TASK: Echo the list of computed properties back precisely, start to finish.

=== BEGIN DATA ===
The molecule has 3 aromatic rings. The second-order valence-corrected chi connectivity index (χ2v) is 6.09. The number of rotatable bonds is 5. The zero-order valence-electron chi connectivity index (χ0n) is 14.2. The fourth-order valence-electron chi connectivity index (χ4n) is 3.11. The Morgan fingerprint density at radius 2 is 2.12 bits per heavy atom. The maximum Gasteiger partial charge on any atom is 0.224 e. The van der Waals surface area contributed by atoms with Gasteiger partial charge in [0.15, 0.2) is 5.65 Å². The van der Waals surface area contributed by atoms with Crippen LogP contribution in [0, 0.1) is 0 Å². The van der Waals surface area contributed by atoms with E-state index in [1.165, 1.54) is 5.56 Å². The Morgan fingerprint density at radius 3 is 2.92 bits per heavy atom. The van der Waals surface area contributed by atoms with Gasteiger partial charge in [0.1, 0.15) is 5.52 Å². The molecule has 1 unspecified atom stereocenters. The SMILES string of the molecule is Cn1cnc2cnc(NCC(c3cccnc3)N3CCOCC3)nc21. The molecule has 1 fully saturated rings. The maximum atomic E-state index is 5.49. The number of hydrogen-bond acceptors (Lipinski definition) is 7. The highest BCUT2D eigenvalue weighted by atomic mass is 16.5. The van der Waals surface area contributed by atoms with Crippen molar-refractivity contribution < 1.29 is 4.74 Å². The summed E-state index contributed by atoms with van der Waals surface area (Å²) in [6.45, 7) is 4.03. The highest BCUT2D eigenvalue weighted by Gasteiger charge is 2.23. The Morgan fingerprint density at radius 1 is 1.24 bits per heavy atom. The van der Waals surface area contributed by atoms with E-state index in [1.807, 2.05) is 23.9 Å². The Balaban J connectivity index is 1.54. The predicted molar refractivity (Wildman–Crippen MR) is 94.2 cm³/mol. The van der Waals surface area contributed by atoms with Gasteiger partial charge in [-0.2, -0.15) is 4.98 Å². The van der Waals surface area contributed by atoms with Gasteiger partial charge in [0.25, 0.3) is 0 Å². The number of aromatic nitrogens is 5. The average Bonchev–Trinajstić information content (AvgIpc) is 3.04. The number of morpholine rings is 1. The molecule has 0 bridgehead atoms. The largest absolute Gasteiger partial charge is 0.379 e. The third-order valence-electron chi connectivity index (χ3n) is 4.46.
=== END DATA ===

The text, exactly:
The molecule has 3 aromatic rings. The second-order valence-corrected chi connectivity index (χ2v) is 6.09. The number of rotatable bonds is 5. The zero-order valence-electron chi connectivity index (χ0n) is 14.2. The fourth-order valence-electron chi connectivity index (χ4n) is 3.11. The Morgan fingerprint density at radius 2 is 2.12 bits per heavy atom. The maximum Gasteiger partial charge on any atom is 0.224 e. The van der Waals surface area contributed by atoms with Gasteiger partial charge in [0.15, 0.2) is 5.65 Å². The van der Waals surface area contributed by atoms with Crippen LogP contribution in [0, 0.1) is 0 Å². The van der Waals surface area contributed by atoms with E-state index in [1.165, 1.54) is 5.56 Å². The Morgan fingerprint density at radius 3 is 2.92 bits per heavy atom. The van der Waals surface area contributed by atoms with Gasteiger partial charge in [0.1, 0.15) is 5.52 Å². The molecule has 1 unspecified atom stereocenters. The SMILES string of the molecule is Cn1cnc2cnc(NCC(c3cccnc3)N3CCOCC3)nc21. The molecule has 1 fully saturated rings. The maximum atomic E-state index is 5.49. The number of hydrogen-bond acceptors (Lipinski definition) is 7. The highest BCUT2D eigenvalue weighted by atomic mass is 16.5. The van der Waals surface area contributed by atoms with Crippen molar-refractivity contribution < 1.29 is 4.74 Å². The summed E-state index contributed by atoms with van der Waals surface area (Å²) in [6.45, 7) is 4.03. The highest BCUT2D eigenvalue weighted by Gasteiger charge is 2.23. The Morgan fingerprint density at radius 1 is 1.24 bits per heavy atom. The van der Waals surface area contributed by atoms with E-state index in [1.807, 2.05) is 23.9 Å². The Balaban J connectivity index is 1.54. The predicted molar refractivity (Wildman–Crippen MR) is 94.2 cm³/mol. The van der Waals surface area contributed by atoms with Gasteiger partial charge in [-0.2, -0.15) is 4.98 Å². The van der Waals surface area contributed by atoms with Gasteiger partial charge in [0.25, 0.3) is 0 Å². The number of aromatic nitrogens is 5. The average Bonchev–Trinajstić information content (AvgIpc) is 3.04. The number of morpholine rings is 1. The molecule has 0 bridgehead atoms. The largest absolute Gasteiger partial charge is 0.379 e. The third-order valence-electron chi connectivity index (χ3n) is 4.46.